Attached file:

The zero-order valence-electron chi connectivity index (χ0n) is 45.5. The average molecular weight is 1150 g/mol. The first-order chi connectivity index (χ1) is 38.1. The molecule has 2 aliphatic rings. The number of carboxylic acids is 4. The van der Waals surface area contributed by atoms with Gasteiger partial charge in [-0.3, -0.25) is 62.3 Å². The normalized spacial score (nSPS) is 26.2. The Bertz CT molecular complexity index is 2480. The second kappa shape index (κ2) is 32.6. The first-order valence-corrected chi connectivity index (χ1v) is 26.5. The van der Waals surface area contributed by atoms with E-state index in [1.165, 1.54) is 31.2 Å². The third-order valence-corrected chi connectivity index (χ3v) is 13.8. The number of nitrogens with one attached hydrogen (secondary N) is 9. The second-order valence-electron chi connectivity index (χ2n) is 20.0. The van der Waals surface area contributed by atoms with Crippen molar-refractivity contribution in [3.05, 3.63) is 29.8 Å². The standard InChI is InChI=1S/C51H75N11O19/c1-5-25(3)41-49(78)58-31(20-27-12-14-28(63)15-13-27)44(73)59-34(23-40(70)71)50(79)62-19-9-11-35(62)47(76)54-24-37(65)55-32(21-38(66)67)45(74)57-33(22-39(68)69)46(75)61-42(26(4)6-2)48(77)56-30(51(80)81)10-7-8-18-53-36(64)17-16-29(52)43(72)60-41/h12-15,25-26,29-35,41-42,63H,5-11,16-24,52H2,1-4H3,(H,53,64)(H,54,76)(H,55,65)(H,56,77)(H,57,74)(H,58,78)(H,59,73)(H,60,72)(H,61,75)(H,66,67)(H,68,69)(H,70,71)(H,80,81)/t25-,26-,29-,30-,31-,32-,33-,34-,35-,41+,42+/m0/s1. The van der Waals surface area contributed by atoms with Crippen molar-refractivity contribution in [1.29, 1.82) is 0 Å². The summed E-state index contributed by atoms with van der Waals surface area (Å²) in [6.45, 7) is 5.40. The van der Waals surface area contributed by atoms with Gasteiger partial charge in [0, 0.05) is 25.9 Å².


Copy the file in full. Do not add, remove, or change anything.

The zero-order valence-electron chi connectivity index (χ0n) is 45.5. The average molecular weight is 1150 g/mol. The first-order chi connectivity index (χ1) is 38.1. The molecule has 2 aliphatic rings. The number of carboxylic acids is 4. The van der Waals surface area contributed by atoms with Gasteiger partial charge in [-0.3, -0.25) is 62.3 Å². The normalized spacial score (nSPS) is 26.2. The Bertz CT molecular complexity index is 2480. The second kappa shape index (κ2) is 32.6. The first-order valence-corrected chi connectivity index (χ1v) is 26.5. The van der Waals surface area contributed by atoms with E-state index in [1.165, 1.54) is 31.2 Å². The third-order valence-corrected chi connectivity index (χ3v) is 13.8. The number of nitrogens with one attached hydrogen (secondary N) is 9. The second-order valence-electron chi connectivity index (χ2n) is 20.0. The van der Waals surface area contributed by atoms with Crippen molar-refractivity contribution in [3.05, 3.63) is 29.8 Å². The standard InChI is InChI=1S/C51H75N11O19/c1-5-25(3)41-49(78)58-31(20-27-12-14-28(63)15-13-27)44(73)59-34(23-40(70)71)50(79)62-19-9-11-35(62)47(76)54-24-37(65)55-32(21-38(66)67)45(74)57-33(22-39(68)69)46(75)61-42(26(4)6-2)48(77)56-30(51(80)81)10-7-8-18-53-36(64)17-16-29(52)43(72)60-41/h12-15,25-26,29-35,41-42,63H,5-11,16-24,52H2,1-4H3,(H,53,64)(H,54,76)(H,55,65)(H,56,77)(H,57,74)(H,58,78)(H,59,73)(H,60,72)(H,61,75)(H,66,67)(H,68,69)(H,70,71)(H,80,81)/t25-,26-,29-,30-,31-,32-,33-,34-,35-,41+,42+/m0/s1. The van der Waals surface area contributed by atoms with Crippen molar-refractivity contribution in [1.29, 1.82) is 0 Å². The summed E-state index contributed by atoms with van der Waals surface area (Å²) in [6.45, 7) is 5.40. The van der Waals surface area contributed by atoms with Gasteiger partial charge in [0, 0.05) is 25.9 Å².